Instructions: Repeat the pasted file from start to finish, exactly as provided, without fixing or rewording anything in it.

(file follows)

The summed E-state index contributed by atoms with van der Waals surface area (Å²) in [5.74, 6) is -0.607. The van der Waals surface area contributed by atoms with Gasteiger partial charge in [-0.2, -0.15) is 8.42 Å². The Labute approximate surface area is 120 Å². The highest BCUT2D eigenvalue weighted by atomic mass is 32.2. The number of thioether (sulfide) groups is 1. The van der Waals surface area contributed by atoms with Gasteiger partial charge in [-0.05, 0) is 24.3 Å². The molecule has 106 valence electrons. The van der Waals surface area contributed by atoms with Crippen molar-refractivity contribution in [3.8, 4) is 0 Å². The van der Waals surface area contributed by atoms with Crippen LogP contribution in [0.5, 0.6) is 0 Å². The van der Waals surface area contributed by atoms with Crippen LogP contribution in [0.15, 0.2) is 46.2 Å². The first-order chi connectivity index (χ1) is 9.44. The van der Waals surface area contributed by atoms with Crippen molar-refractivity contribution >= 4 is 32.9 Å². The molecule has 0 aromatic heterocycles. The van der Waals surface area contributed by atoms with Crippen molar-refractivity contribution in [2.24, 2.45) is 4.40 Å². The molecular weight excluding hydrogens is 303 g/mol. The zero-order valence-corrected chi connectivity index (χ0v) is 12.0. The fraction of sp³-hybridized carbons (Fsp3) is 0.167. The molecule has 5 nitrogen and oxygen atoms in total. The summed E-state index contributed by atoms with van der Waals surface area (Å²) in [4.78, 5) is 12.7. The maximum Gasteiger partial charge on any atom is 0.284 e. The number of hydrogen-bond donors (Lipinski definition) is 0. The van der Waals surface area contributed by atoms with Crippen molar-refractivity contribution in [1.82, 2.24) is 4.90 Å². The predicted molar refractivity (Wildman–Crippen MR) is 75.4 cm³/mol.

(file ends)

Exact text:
The summed E-state index contributed by atoms with van der Waals surface area (Å²) in [5.74, 6) is -0.607. The van der Waals surface area contributed by atoms with Gasteiger partial charge in [-0.2, -0.15) is 8.42 Å². The Labute approximate surface area is 120 Å². The highest BCUT2D eigenvalue weighted by atomic mass is 32.2. The number of thioether (sulfide) groups is 1. The van der Waals surface area contributed by atoms with Gasteiger partial charge in [-0.05, 0) is 24.3 Å². The molecule has 106 valence electrons. The van der Waals surface area contributed by atoms with Crippen molar-refractivity contribution in [3.8, 4) is 0 Å². The van der Waals surface area contributed by atoms with Crippen LogP contribution in [0.5, 0.6) is 0 Å². The van der Waals surface area contributed by atoms with Crippen LogP contribution in [0.15, 0.2) is 46.2 Å². The first-order chi connectivity index (χ1) is 9.44. The van der Waals surface area contributed by atoms with Crippen molar-refractivity contribution >= 4 is 32.9 Å². The molecule has 0 aromatic heterocycles. The van der Waals surface area contributed by atoms with Crippen molar-refractivity contribution in [2.24, 2.45) is 4.40 Å². The molecular weight excluding hydrogens is 303 g/mol. The zero-order valence-corrected chi connectivity index (χ0v) is 12.0. The fraction of sp³-hybridized carbons (Fsp3) is 0.167. The molecule has 5 nitrogen and oxygen atoms in total. The summed E-state index contributed by atoms with van der Waals surface area (Å²) in [4.78, 5) is 12.7. The maximum Gasteiger partial charge on any atom is 0.284 e. The number of hydrogen-bond donors (Lipinski definition) is 0. The van der Waals surface area contributed by atoms with Crippen molar-refractivity contribution in [1.82, 2.24) is 4.90 Å². The predicted molar refractivity (Wildman–Crippen MR) is 75.4 cm³/mol.